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Mishra, Rakesh (2012) BIOPHYSICAL MECHANISMS OF AMYLOID NUCLEATION IN POLYGLUTAMINE CONTAINING HTT FRAGMENTS. Doctoral Dissertation, University of Pittsburgh. (Unpublished)

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Huntington’s disease, one of nine CAG repeat diseases, is triggered by an expansion of a
polyglutamine (polyQ) tract in the huntingtin (htt) protein. The aggregation of the first exon of
htt (and fragments thereof) is believed to be intricately tied to the pathology of Huntington’s
disease. Recent work in the field has identified a crucial role for the first seventeen residues of
huntingtin (httNT), implicated in a wide range of cellular processes, in modulating the
aggregation of htt both in vitro and in vivo. The focus of this work has been to identify the
biophysical mechanisms underlying httNT mediated aggregation. Using a combination of
experimental and computational techniques, we demonstrate the crucial role of the amphipathic
helical propensity of httNT in mediating initial oligomerization of htt fragments and by extension,
the aggregation of polyQ containing htt fragments. We also assess the effect of post-translational
modifications (PTMs) within the httNT sequence on the aggregation of htt fragments, providing a
biophysical perspective to the role that these PTMs might play in HD pathology. Finally, in
addition to the role of httNT in directing the initial oligomerization of htt fragments, we also
provide evidence for a role of polyQ expansion in stabilizing htt fragment oligomers. Overall, the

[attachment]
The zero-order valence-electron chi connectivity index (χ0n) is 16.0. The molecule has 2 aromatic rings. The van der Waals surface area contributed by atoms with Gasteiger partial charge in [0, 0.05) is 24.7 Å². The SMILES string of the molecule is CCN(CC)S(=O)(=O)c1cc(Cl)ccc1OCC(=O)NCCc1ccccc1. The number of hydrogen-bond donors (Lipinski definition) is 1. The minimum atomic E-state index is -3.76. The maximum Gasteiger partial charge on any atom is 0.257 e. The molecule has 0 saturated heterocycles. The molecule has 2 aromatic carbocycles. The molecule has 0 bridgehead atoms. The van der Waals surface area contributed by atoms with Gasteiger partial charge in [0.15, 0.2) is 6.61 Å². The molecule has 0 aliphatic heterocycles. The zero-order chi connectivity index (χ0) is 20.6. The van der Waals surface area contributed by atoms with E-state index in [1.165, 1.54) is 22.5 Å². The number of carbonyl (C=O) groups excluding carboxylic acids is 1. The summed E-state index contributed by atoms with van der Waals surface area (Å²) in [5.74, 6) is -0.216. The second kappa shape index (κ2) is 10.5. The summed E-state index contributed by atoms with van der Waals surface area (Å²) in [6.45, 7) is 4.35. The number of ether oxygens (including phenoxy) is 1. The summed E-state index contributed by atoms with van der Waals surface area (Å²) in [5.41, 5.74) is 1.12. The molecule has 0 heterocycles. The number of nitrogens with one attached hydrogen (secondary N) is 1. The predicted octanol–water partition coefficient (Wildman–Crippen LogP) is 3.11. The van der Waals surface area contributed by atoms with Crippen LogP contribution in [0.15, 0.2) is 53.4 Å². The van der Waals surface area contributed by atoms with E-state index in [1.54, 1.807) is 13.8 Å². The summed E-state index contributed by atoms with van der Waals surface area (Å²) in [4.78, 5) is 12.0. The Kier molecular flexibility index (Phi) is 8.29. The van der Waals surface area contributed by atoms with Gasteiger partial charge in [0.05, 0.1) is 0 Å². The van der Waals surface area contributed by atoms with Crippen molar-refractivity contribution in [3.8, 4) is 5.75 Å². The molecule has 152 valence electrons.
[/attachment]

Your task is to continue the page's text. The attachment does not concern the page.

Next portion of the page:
results of these studies not only add to our understanding of htt exon-1 aggregation but also
provide additional clues for the ultimate role that aggregation plays in HD pathology.


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Item Type: University of Pittsburgh ETD
Status: Unpublished
CreatorsEmailPitt UsernameORCID
ETD Committee:
TitleMemberEmail AddressPitt UsernameORCID
Committee ChairWetzel, Ronaldrwetzel@pitt.eduRWETZEL
Bahar, Ivetbahar@pitt.eduBAHAR
Van Der Wel, Patrickpvdwel@pitt.eduPVDWEL
Thibodeau, Patrickthibodea@pitt.eduTHIBODEA
Klein-Seetharaman, Judithjks33@pitt.eduJKS33
Date: 6 June 2012
Date Type: Publication
Defense Date: 23 May 2012
Approval Date: 6 June 2012
Submission Date: 5 June 2012
Access Restriction: No restriction; Release the ETD for access worldwide immediately.
Number of Pages: 225
Institution: University of Pittsburgh
Schools and Programs: School of Medicine > Molecular Biophysics and Structural Biology
Degree: PhD - Doctor of Philosophy
Thesis Type: Doctoral Dissertation
Refereed: Yes
Uncontrolled Keywords: Amyloid, Huntington's disease, protein aggregation, polyglutamine, huntingtin
Date Deposited: 06 Jun 2012 12:46
Last Modified: 15 Nov 2016 13:58


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